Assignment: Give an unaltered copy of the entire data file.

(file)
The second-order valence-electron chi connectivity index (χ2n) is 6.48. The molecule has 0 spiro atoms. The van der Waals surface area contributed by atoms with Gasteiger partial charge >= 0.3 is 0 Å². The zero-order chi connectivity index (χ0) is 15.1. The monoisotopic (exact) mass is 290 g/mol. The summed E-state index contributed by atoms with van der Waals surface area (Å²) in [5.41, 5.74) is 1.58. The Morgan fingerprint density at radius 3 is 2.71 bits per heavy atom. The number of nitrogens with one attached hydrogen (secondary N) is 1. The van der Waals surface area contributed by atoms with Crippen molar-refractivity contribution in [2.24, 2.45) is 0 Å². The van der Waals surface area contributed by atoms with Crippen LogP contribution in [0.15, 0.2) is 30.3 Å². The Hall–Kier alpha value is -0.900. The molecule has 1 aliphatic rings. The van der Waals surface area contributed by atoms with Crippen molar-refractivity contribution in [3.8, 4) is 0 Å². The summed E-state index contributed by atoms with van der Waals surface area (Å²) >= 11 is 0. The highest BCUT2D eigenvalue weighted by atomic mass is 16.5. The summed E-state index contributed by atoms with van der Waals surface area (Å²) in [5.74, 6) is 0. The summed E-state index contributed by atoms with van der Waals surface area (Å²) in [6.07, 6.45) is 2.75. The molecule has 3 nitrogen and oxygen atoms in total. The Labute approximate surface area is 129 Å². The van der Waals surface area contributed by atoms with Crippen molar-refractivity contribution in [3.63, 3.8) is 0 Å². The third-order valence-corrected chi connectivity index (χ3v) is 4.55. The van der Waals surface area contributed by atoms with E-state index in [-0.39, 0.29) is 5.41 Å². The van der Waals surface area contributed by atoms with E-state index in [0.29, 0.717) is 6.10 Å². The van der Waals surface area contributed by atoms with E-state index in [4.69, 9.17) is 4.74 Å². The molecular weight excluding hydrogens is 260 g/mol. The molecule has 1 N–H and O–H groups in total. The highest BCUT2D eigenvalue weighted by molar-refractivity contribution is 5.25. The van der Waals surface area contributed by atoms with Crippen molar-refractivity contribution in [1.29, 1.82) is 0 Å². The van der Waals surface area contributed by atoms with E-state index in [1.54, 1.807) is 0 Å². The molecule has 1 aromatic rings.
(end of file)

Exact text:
The second-order valence-electron chi connectivity index (χ2n) is 6.48. The molecule has 0 spiro atoms. The van der Waals surface area contributed by atoms with Gasteiger partial charge >= 0.3 is 0 Å². The zero-order chi connectivity index (χ0) is 15.1. The monoisotopic (exact) mass is 290 g/mol. The summed E-state index contributed by atoms with van der Waals surface area (Å²) in [5.41, 5.74) is 1.58. The Morgan fingerprint density at radius 3 is 2.71 bits per heavy atom. The number of nitrogens with one attached hydrogen (secondary N) is 1. The van der Waals surface area contributed by atoms with Crippen molar-refractivity contribution in [2.24, 2.45) is 0 Å². The van der Waals surface area contributed by atoms with Crippen LogP contribution in [0.15, 0.2) is 30.3 Å². The Hall–Kier alpha value is -0.900. The molecule has 1 aliphatic rings. The van der Waals surface area contributed by atoms with Crippen molar-refractivity contribution in [3.8, 4) is 0 Å². The summed E-state index contributed by atoms with van der Waals surface area (Å²) >= 11 is 0. The highest BCUT2D eigenvalue weighted by atomic mass is 16.5. The summed E-state index contributed by atoms with van der Waals surface area (Å²) in [5.74, 6) is 0. The summed E-state index contributed by atoms with van der Waals surface area (Å²) in [6.07, 6.45) is 2.75. The molecule has 3 nitrogen and oxygen atoms in total. The Labute approximate surface area is 129 Å². The van der Waals surface area contributed by atoms with Crippen molar-refractivity contribution in [3.63, 3.8) is 0 Å². The third-order valence-corrected chi connectivity index (χ3v) is 4.55. The van der Waals surface area contributed by atoms with E-state index in [-0.39, 0.29) is 5.41 Å². The van der Waals surface area contributed by atoms with E-state index in [0.29, 0.717) is 6.10 Å². The van der Waals surface area contributed by atoms with E-state index in [4.69, 9.17) is 4.74 Å². The molecular weight excluding hydrogens is 260 g/mol. The molecule has 1 N–H and O–H groups in total. The highest BCUT2D eigenvalue weighted by molar-refractivity contribution is 5.25. The van der Waals surface area contributed by atoms with Crippen molar-refractivity contribution in [1.29, 1.82) is 0 Å². The van der Waals surface area contributed by atoms with E-state index in [1.54, 1.807) is 0 Å². The molecule has 1 aromatic rings.